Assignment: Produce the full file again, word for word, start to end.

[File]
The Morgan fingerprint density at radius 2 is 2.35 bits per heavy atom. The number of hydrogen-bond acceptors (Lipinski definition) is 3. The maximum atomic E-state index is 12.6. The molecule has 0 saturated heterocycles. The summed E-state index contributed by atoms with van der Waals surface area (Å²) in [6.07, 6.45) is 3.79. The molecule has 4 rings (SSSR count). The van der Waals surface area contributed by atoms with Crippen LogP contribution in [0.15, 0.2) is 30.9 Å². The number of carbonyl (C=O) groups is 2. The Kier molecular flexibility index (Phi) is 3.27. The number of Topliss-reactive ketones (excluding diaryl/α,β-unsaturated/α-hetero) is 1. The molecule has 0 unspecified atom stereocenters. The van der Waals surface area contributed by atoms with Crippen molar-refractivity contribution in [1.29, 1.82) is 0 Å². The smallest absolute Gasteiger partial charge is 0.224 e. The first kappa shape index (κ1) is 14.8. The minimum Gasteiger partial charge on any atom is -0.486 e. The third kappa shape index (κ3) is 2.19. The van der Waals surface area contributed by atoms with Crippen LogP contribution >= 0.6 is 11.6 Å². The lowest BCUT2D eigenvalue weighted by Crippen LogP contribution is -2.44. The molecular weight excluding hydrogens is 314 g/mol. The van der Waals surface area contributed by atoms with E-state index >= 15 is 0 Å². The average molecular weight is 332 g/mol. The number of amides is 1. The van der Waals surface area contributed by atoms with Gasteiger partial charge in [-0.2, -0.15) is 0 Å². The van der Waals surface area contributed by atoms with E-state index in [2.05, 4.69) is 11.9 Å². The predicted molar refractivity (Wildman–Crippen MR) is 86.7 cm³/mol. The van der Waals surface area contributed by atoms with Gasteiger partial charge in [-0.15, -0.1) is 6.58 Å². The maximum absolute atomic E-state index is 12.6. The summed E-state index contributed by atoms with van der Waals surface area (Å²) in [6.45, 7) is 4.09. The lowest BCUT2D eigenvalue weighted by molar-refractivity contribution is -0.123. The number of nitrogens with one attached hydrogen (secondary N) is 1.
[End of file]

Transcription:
The Morgan fingerprint density at radius 2 is 2.35 bits per heavy atom. The number of hydrogen-bond acceptors (Lipinski definition) is 3. The maximum atomic E-state index is 12.6. The molecule has 0 saturated heterocycles. The summed E-state index contributed by atoms with van der Waals surface area (Å²) in [6.07, 6.45) is 3.79. The molecule has 4 rings (SSSR count). The van der Waals surface area contributed by atoms with Crippen LogP contribution in [0.15, 0.2) is 30.9 Å². The number of carbonyl (C=O) groups is 2. The Kier molecular flexibility index (Phi) is 3.27. The number of Topliss-reactive ketones (excluding diaryl/α,β-unsaturated/α-hetero) is 1. The molecule has 0 unspecified atom stereocenters. The van der Waals surface area contributed by atoms with Crippen molar-refractivity contribution in [1.29, 1.82) is 0 Å². The smallest absolute Gasteiger partial charge is 0.224 e. The first kappa shape index (κ1) is 14.8. The minimum Gasteiger partial charge on any atom is -0.486 e. The third kappa shape index (κ3) is 2.19. The van der Waals surface area contributed by atoms with Crippen LogP contribution >= 0.6 is 11.6 Å². The lowest BCUT2D eigenvalue weighted by Crippen LogP contribution is -2.44. The molecular weight excluding hydrogens is 314 g/mol. The van der Waals surface area contributed by atoms with E-state index >= 15 is 0 Å². The average molecular weight is 332 g/mol. The number of amides is 1. The van der Waals surface area contributed by atoms with Gasteiger partial charge in [-0.2, -0.15) is 0 Å². The van der Waals surface area contributed by atoms with E-state index in [2.05, 4.69) is 11.9 Å². The predicted molar refractivity (Wildman–Crippen MR) is 86.7 cm³/mol. The van der Waals surface area contributed by atoms with Gasteiger partial charge in [-0.15, -0.1) is 6.58 Å². The maximum absolute atomic E-state index is 12.6. The summed E-state index contributed by atoms with van der Waals surface area (Å²) in [6.45, 7) is 4.09. The lowest BCUT2D eigenvalue weighted by molar-refractivity contribution is -0.123. The number of nitrogens with one attached hydrogen (secondary N) is 1.